It was one of those days when the urge to create crackled like electricity in the air. Every nerve in his body that wasn’t snap-crackle-popping with age was shouting silently, “I HAVE TO MAKE SOMETHING!”
He searched his mind for an untold story. He reached toward the top shelf to drag down an inspirational metaphor. He toured his heart for a lost puppy dog fable.
The sun cast a brilliant light and the world shone green as can be — green, the color of life and peace and, well, joy if you must know.
The eager dog rested her chin on his left arm impatiently, seemingly saying, “How can you sit here like an enormous lump when there is so much adventure in the air? This is a day for run and play and jump and bound and exhaust the thesaurus! Come, let’s let the sun bathe us while we scamper — it’s such a scamperous morning!”
Indeed, the sun shone and the wind rose and the dog scampered, and it was all one melodious symphony of light and sound and feeling all day long and into the night, for it was summer and the sun refused to sink in the west until every last scamper had been scampered, and the dog curled into a chair, happy to have had nothing to do that day except to be a dog with a full heart and a place to run and play.
He sank into his own chair and read the words he had been scribbling. They were enough for him to be content, and so he sipped his coffee and started preparing to prepare the words and tell the world, “I made this.”
But then he realized with a tingle that the tingle was still there, and he wasn’t finished making things today. A grin snuck over his face and he paused his preparations, because he knew the making wasn’t done, and instead of saying, “I made this,” he raised a finger and said, “Hold that thought.”
Probably my favorite wildflowers here at Three Willows are the compass plants, so named because supposedly their leaves always point north.
For two years I thought the compass plant was a bit of a bust. It had big interesting leaves, but that just made it kind of a fun little bush. I guess it takes some time for compass plants to mature to the point where they flower, and that third year made up for the boring beginning.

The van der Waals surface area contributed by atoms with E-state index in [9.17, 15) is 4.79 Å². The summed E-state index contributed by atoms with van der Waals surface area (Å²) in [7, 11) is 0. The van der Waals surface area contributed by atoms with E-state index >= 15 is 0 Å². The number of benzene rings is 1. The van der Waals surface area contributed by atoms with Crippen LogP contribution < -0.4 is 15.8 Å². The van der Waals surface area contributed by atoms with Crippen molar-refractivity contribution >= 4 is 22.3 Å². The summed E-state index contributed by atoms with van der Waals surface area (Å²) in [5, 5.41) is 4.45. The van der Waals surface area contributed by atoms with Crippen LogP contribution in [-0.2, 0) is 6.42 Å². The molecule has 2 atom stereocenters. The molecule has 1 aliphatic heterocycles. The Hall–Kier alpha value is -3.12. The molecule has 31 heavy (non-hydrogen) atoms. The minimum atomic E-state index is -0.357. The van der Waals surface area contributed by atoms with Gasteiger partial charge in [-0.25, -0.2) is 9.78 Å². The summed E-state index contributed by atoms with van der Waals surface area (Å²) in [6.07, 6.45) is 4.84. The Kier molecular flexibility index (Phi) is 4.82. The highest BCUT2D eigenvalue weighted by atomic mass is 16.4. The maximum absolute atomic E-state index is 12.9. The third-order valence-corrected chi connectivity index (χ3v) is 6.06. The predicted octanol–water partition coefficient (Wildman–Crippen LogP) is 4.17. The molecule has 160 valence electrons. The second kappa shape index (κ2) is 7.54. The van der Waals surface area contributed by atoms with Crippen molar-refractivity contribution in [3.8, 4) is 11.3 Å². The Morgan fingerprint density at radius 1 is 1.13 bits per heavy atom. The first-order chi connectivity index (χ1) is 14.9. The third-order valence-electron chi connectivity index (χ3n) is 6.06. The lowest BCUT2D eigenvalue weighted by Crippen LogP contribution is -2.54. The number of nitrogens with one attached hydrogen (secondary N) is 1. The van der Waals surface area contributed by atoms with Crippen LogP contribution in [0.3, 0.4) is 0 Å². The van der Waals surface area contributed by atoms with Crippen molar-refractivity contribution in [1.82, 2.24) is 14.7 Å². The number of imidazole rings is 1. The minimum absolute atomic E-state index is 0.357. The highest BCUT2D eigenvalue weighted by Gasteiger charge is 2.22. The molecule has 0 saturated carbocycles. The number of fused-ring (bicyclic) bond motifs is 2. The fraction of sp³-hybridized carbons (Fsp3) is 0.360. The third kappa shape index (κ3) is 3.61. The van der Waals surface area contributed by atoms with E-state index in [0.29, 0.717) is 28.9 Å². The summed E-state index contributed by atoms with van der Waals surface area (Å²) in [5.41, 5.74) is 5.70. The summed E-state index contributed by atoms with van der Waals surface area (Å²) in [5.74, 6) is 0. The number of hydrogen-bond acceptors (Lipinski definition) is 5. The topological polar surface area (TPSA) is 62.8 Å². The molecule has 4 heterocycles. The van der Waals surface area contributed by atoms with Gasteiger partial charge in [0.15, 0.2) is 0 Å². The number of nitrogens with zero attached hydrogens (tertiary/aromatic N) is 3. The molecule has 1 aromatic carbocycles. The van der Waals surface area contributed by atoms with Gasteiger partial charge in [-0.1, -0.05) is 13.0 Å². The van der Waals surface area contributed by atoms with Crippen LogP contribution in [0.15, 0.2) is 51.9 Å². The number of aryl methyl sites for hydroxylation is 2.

For the first few weeks, the then-lone compass plant showed its floppy leaves, same as always, but then one day a stem shot up about eight feet in the air, and a few days after that a half-dozen blossoms burst out. Talk about your ugly duckling transforming into a swan!
The flowers drop seeds as those long stems droop at the end of the summer, and after a few years we have compass plants all over the wildflower gardens. Between the compass plants and the cup plants — who deserve their own story one of these days — the field is a glorious display of green and gold, which is a lovely and appropriate sight not far from the shore of the bay of Green Bay.
I don’t think of myself as especially as a futurist, but I have at least two things I’m kind of pleased with myself for getting into early: I was a Spider-Man fan from the moment I discovered that obscure comic book in June 1963, long before Peter Parker was a household name. And I was podcasting before most people knew what a podcast was.
I produced 80 episodes of a little endeavor called Uncle Warren’s Attic between September 2006 and November 2012. It was “a whimsical and eclectic journey through pop culture via the mind and aural stash of Warren Bluhm,” basically whatever I felt like tossing into a half-hour on a semi-regular basis. It had old records, old-time radio, old-time television, stuff I’d written, dramatic readings of old stuff other people wrote … basically it was a paean to my love of old stuff.
It was sparkling, flavorful and distinctive, and it had a small following, but nearly 11 years ago it faded away. It just now occurred to me that I stopped going up to the Attic around the same time Red and I moved into the new house we’d built not far from the shores of the bay of Green Bay. Everything from the old Attic was in boxes piled in the new Attic, and 11 years later I still need to move some boxes to get to other boxes to find the stuff that was more or less readily accessible in the old Attic.
In any case, I was poking around among those boxes not long ago …
Uncle Warren’s Attic #81 arrives Sept. 1, 2023. We’ll see what happens after that.
And suddenly it was Friday, August 18, 2023, and the days had turned into weeks, and the weeks into months, and the months into years, and the years into decades, and here he was in the future, in a world that resembled where he had begun but somehow was mostly transformed.
It was not merely that the walls full of books and music had been transformed to fit — all of it — into the palm of his hand. His sharp 20/10 vision had deteriorated, and the world was fuzzy even after he put on his glasses. And what he saw with those reduced eyes was troubling.